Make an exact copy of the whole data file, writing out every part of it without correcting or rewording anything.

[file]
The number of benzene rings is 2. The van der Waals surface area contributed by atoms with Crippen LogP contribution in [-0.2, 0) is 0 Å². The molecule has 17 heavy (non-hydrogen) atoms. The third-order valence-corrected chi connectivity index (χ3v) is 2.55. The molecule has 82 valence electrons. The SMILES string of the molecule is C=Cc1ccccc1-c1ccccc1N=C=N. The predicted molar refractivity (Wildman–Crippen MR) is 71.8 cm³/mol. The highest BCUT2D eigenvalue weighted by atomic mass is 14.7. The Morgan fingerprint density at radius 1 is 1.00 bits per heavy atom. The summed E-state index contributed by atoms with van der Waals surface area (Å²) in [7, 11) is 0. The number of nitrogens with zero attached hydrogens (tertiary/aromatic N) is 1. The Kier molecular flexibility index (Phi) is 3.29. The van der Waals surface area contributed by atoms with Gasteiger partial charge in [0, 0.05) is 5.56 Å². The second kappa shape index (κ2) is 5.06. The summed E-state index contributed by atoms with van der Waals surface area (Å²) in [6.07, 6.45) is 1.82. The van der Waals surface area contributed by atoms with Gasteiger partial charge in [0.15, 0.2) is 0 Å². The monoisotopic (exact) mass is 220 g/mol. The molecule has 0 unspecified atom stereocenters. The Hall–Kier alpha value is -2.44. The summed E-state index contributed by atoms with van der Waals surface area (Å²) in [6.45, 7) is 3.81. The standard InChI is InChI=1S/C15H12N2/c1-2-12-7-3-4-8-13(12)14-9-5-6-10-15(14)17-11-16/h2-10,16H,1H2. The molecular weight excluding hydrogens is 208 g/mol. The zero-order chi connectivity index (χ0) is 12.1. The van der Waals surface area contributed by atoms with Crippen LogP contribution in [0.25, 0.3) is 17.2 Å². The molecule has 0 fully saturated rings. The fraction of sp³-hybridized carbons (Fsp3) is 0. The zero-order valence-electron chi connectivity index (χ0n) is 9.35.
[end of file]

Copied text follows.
The number of benzene rings is 2. The van der Waals surface area contributed by atoms with Crippen LogP contribution in [-0.2, 0) is 0 Å². The molecule has 17 heavy (non-hydrogen) atoms. The third-order valence-corrected chi connectivity index (χ3v) is 2.55. The molecule has 82 valence electrons. The SMILES string of the molecule is C=Cc1ccccc1-c1ccccc1N=C=N. The predicted molar refractivity (Wildman–Crippen MR) is 71.8 cm³/mol. The highest BCUT2D eigenvalue weighted by atomic mass is 14.7. The Morgan fingerprint density at radius 1 is 1.00 bits per heavy atom. The summed E-state index contributed by atoms with van der Waals surface area (Å²) in [7, 11) is 0. The number of nitrogens with zero attached hydrogens (tertiary/aromatic N) is 1. The Kier molecular flexibility index (Phi) is 3.29. The van der Waals surface area contributed by atoms with Gasteiger partial charge in [0, 0.05) is 5.56 Å². The second kappa shape index (κ2) is 5.06. The summed E-state index contributed by atoms with van der Waals surface area (Å²) in [6.07, 6.45) is 1.82. The van der Waals surface area contributed by atoms with Gasteiger partial charge in [0.15, 0.2) is 0 Å². The monoisotopic (exact) mass is 220 g/mol. The molecule has 0 unspecified atom stereocenters. The Hall–Kier alpha value is -2.44. The summed E-state index contributed by atoms with van der Waals surface area (Å²) in [6.45, 7) is 3.81. The standard InChI is InChI=1S/C15H12N2/c1-2-12-7-3-4-8-13(12)14-9-5-6-10-15(14)17-11-16/h2-10,16H,1H2. The molecular weight excluding hydrogens is 208 g/mol. The zero-order chi connectivity index (χ0) is 12.1. The van der Waals surface area contributed by atoms with Crippen LogP contribution in [0.25, 0.3) is 17.2 Å². The molecule has 0 fully saturated rings. The fraction of sp³-hybridized carbons (Fsp3) is 0. The zero-order valence-electron chi connectivity index (χ0n) is 9.35.